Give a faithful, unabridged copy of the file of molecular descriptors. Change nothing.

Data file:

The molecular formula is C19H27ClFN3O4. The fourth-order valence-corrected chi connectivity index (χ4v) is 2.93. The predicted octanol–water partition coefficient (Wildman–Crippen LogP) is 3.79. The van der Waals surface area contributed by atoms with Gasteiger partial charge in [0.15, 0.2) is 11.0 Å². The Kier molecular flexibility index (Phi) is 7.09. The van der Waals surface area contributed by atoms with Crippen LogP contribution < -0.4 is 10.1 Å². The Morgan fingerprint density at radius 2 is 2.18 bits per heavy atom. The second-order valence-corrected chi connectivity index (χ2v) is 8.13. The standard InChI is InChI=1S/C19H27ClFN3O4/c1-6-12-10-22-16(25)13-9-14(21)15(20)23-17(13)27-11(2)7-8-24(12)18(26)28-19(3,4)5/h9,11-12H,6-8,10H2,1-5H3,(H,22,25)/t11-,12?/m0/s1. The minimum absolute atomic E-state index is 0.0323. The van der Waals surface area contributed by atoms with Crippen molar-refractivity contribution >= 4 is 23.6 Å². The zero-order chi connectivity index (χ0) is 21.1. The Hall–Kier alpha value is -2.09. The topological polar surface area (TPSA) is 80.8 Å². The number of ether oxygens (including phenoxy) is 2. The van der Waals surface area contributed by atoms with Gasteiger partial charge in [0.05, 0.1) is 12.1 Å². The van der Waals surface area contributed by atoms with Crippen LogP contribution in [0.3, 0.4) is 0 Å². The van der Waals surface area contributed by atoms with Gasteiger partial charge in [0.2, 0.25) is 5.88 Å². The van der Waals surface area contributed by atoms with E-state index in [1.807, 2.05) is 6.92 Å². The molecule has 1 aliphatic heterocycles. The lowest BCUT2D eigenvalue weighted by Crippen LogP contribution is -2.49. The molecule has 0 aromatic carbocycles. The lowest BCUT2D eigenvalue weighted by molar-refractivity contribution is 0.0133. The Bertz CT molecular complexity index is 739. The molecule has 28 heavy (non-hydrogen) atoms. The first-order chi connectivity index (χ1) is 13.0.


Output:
The molecular formula is C19H27ClFN3O4. The fourth-order valence-corrected chi connectivity index (χ4v) is 2.93. The predicted octanol–water partition coefficient (Wildman–Crippen LogP) is 3.79. The van der Waals surface area contributed by atoms with Gasteiger partial charge in [0.15, 0.2) is 11.0 Å². The Kier molecular flexibility index (Phi) is 7.09. The van der Waals surface area contributed by atoms with Crippen LogP contribution < -0.4 is 10.1 Å². The Morgan fingerprint density at radius 2 is 2.18 bits per heavy atom. The second-order valence-corrected chi connectivity index (χ2v) is 8.13. The standard InChI is InChI=1S/C19H27ClFN3O4/c1-6-12-10-22-16(25)13-9-14(21)15(20)23-17(13)27-11(2)7-8-24(12)18(26)28-19(3,4)5/h9,11-12H,6-8,10H2,1-5H3,(H,22,25)/t11-,12?/m0/s1. The minimum absolute atomic E-state index is 0.0323. The van der Waals surface area contributed by atoms with Crippen molar-refractivity contribution >= 4 is 23.6 Å². The zero-order chi connectivity index (χ0) is 21.1. The Hall–Kier alpha value is -2.09. The topological polar surface area (TPSA) is 80.8 Å². The number of ether oxygens (including phenoxy) is 2. The van der Waals surface area contributed by atoms with Gasteiger partial charge in [0.05, 0.1) is 12.1 Å². The van der Waals surface area contributed by atoms with Crippen LogP contribution in [0.3, 0.4) is 0 Å². The van der Waals surface area contributed by atoms with Gasteiger partial charge in [0.2, 0.25) is 5.88 Å². The van der Waals surface area contributed by atoms with E-state index in [1.807, 2.05) is 6.92 Å². The molecule has 1 aliphatic heterocycles. The lowest BCUT2D eigenvalue weighted by Crippen LogP contribution is -2.49. The molecule has 0 aromatic carbocycles. The lowest BCUT2D eigenvalue weighted by molar-refractivity contribution is 0.0133. The Bertz CT molecular complexity index is 739. The molecule has 28 heavy (non-hydrogen) atoms. The first-order chi connectivity index (χ1) is 13.0.